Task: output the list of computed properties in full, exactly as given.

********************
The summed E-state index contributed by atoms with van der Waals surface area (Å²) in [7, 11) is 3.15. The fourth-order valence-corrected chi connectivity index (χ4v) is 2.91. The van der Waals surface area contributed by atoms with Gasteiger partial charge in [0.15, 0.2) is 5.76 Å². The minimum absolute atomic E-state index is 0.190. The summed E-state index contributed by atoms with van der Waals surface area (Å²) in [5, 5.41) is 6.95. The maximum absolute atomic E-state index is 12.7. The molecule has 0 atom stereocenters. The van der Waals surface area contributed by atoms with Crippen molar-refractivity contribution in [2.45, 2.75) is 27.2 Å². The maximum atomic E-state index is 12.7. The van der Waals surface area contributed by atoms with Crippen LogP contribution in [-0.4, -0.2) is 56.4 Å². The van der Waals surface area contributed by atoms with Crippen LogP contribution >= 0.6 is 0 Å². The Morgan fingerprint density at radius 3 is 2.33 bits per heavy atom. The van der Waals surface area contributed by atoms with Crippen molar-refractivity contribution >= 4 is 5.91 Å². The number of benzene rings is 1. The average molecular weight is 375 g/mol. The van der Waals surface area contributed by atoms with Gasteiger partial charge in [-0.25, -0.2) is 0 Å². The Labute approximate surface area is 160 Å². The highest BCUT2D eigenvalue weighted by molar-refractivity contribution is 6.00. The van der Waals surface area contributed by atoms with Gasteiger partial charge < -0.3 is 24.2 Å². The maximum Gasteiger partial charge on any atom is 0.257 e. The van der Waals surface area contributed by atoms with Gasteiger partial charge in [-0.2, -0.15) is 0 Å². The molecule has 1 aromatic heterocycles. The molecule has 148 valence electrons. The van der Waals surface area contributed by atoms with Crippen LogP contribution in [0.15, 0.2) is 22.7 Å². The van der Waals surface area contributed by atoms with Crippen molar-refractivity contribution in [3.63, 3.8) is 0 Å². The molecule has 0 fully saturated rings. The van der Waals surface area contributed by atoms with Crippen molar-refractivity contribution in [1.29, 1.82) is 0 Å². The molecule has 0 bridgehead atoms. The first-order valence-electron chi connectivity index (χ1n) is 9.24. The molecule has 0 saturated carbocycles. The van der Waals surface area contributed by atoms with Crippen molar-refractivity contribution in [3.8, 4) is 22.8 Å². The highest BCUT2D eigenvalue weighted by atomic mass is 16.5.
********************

The summed E-state index contributed by atoms with van der Waals surface area (Å²) in [7, 11) is 3.15. The fourth-order valence-corrected chi connectivity index (χ4v) is 2.91. The van der Waals surface area contributed by atoms with Gasteiger partial charge in [0.15, 0.2) is 5.76 Å². The minimum absolute atomic E-state index is 0.190. The summed E-state index contributed by atoms with van der Waals surface area (Å²) in [5, 5.41) is 6.95. The maximum absolute atomic E-state index is 12.7. The molecule has 0 atom stereocenters. The van der Waals surface area contributed by atoms with Crippen molar-refractivity contribution in [2.45, 2.75) is 27.2 Å². The maximum atomic E-state index is 12.7. The van der Waals surface area contributed by atoms with Crippen LogP contribution in [-0.4, -0.2) is 56.4 Å². The van der Waals surface area contributed by atoms with Crippen LogP contribution >= 0.6 is 0 Å². The Morgan fingerprint density at radius 3 is 2.33 bits per heavy atom. The van der Waals surface area contributed by atoms with Crippen molar-refractivity contribution >= 4 is 5.91 Å². The number of benzene rings is 1. The average molecular weight is 375 g/mol. The van der Waals surface area contributed by atoms with Gasteiger partial charge in [-0.25, -0.2) is 0 Å². The Labute approximate surface area is 160 Å². The highest BCUT2D eigenvalue weighted by molar-refractivity contribution is 6.00. The van der Waals surface area contributed by atoms with Gasteiger partial charge < -0.3 is 24.2 Å². The maximum Gasteiger partial charge on any atom is 0.257 e. The van der Waals surface area contributed by atoms with Gasteiger partial charge in [-0.2, -0.15) is 0 Å². The molecule has 1 aromatic heterocycles. The molecule has 148 valence electrons. The van der Waals surface area contributed by atoms with Crippen LogP contribution in [0.15, 0.2) is 22.7 Å². The van der Waals surface area contributed by atoms with Crippen molar-refractivity contribution in [3.63, 3.8) is 0 Å². The molecule has 0 fully saturated rings. The van der Waals surface area contributed by atoms with Crippen molar-refractivity contribution in [1.29, 1.82) is 0 Å². The molecule has 0 bridgehead atoms. The first-order valence-electron chi connectivity index (χ1n) is 9.24. The molecule has 0 saturated carbocycles. The van der Waals surface area contributed by atoms with Crippen molar-refractivity contribution in [3.8, 4) is 22.8 Å². The highest BCUT2D eigenvalue weighted by atomic mass is 16.5.